The Royal Post coffee truck. Photo: Alia Ali.

Think about the last time you had the munchies, or hankered for a cool sweet drink on a balmy afternoon. Chances are there was a goreng pisang truck nearby, with a soy bean truck not too far from it. And if you turn the corner, a rojak and cendol truck would be there in the shade of a tree, folks gaily chattering as they beat the heat and filled their bellies.

Food trucks aren’t a recent invention, really. The States and the UK got onto the wagon (or truck?) pretty late in the game. If you look around South East Asia, and Malaysia in particular, we’ve been selling food from trucks for ages. In recent years, “fancier” food trucks are beginning to emerge. Burger trucks, a now-famous pasta truck, and even a coffee truck have gotten into the game.

It seems that there are few things you can’t get from a truck these days. Here are eight of our favourites.

Ah Gua

Photo: Alia Ali.

Before you buy ready-made food, you need ingredients. And Ah Gua has just that. Depending on what street or neighbourhood you live in, you can expect Ah Gua to come rolling up at a particular time with a selection of fresh produce such as fish, poultry and vegetables.

Every morning for the past 30 years, Ah Gua has gone to the Selayang wholesale market at 3am to stock his truck with the freshest produce he can find, and trundles back to PJ to begin his rounds for the day. Trucks like his are a godsend for elderly customers and live-in maids who don’t have ready transport to go to the nearest wet market.

When asked for anecdotes about his grocery truck business, the amiable Ah Gua talks about robbers, as he carries up to four figures in cash by the end of his route. “I’ve been robbed a few times over the years, but now that most neighbourhoods are turning into gated communities, things are much better now.” He still has to be on guard for suspicious characters, but having several large butcher knives at his disposal deters most would-be robbers.

Various locations starting with the intersection of Jalan Tun Mohd Fuad 1 and Jalan Tun Mohd Fuad 2 in TTDI, last stop on SS20/22. Opening hours: 6am-12pm.

SS2 Goreng Pisang

Photo: Azwan Mahzan.

Madam Ong has mastered the art of the perfect goreng pisang: a shatteringly crispy outer layer of batter on the outside, a creamy warm pisang raja on the inside. Her secret lies in her understanding of how hot oil works, and she’s managed to tame a giant wok full of it. And it’s not just her goreng pisang: she also sells kueh bakul, cekodok and more deep-fried goodness.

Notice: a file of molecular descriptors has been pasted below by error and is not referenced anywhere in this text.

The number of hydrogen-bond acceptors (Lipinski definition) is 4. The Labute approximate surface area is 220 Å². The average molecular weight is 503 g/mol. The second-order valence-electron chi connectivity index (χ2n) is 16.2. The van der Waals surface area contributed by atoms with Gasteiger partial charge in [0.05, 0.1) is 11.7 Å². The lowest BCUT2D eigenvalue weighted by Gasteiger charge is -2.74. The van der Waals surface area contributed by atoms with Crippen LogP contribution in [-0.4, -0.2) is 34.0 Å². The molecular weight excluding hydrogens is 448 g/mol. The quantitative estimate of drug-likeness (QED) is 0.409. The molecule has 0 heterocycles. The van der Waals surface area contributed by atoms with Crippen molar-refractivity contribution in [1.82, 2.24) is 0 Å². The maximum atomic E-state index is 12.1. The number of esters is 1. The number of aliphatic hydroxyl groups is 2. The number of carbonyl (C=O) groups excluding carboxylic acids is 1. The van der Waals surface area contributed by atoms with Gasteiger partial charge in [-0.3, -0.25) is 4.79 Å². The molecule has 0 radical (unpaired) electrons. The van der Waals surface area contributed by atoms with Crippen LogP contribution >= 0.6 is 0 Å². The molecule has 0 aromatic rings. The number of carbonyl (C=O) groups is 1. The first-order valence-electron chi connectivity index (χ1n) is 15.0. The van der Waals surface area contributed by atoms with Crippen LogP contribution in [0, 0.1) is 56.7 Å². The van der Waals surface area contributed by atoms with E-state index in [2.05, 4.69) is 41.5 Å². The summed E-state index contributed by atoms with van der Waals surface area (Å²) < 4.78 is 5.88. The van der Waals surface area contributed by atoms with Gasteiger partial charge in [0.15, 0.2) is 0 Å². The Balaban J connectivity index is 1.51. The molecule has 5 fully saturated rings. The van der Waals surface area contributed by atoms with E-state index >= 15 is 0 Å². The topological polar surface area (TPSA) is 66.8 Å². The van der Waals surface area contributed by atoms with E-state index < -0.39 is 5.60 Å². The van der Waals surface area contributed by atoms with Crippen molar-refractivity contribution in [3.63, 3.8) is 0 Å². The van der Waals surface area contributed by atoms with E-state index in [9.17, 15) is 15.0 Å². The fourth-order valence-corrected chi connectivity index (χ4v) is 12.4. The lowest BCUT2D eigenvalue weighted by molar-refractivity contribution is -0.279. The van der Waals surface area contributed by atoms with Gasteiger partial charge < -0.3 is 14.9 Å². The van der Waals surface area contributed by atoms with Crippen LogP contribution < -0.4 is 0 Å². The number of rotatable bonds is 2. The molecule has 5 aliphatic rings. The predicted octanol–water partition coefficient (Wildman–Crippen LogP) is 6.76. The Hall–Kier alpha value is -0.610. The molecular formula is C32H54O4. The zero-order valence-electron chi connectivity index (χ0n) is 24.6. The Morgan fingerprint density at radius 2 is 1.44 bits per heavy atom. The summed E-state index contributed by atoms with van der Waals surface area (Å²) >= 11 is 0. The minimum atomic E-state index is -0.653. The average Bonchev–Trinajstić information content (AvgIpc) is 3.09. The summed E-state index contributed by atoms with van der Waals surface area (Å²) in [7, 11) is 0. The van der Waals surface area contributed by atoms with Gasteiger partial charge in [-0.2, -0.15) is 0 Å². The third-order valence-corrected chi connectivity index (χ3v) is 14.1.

No matter how many different bit and bobs are swimming in this vat of oil, she manages to fry them so well that the batter isn’t soggy with oil, yet the inside is still cooked. 30 years of experience and singed skin are the best teachers, no doubt.

Parked under a big tree along SS2/64, outside Nasi Kandar Pelita and opposite McDonald’s. Opening hours: 10am-6pm, closed on Mondays.

Pasumbur Rojak Cendol

Photo: Azwan Mahzan.

Everyone has their favourite rojak-cendol truck that they swear by. Almost always sold in tandem, they are a great afternoon pick-me-up. The man who originally ran this stall in particular had been in business for over 20 years. Early last year, he ran into an accident, and has since rented his business to a new rojak man.

While the rojak pasembur isn’t quite the same as it used to be, it still blows most other rojak stalls out of the water. The kueh rojak at this truck is crisp-tender, with none of the overly chewy bits that are usually present. The saice is also a delicate balance of gooey, spicy and nutty, with just the right amount poured in so the rojak bits are not swimming in sauce. The cendol, sadly, is nothing to shout about, but is an adequate thirst quencher.

Parked under a tree outside the Caltex and Petronas stations along Jalan Cempaka 8, Ampang. Opening hours: Lunchtime until it runs out in the evening (safe bet is 5pm).

Pun Tau Foo Fah

Photo: Azwan Mahzan.

There’s nothing quite like a cold soy bean drink on a hot day, and Pun knows it – he’s been trucking around barrels of the stuff every day for over ten years and still goes home having sold out his wares. Like most soy bean trucks, he sells white soy milk, black soy milk, and tau foo fah, all made from soybeans he gets all the way from Canada. All of them are available ready-packed with medium amounts of sugar, or you can ask him to specially pack what you want with your preferred level of sweetness.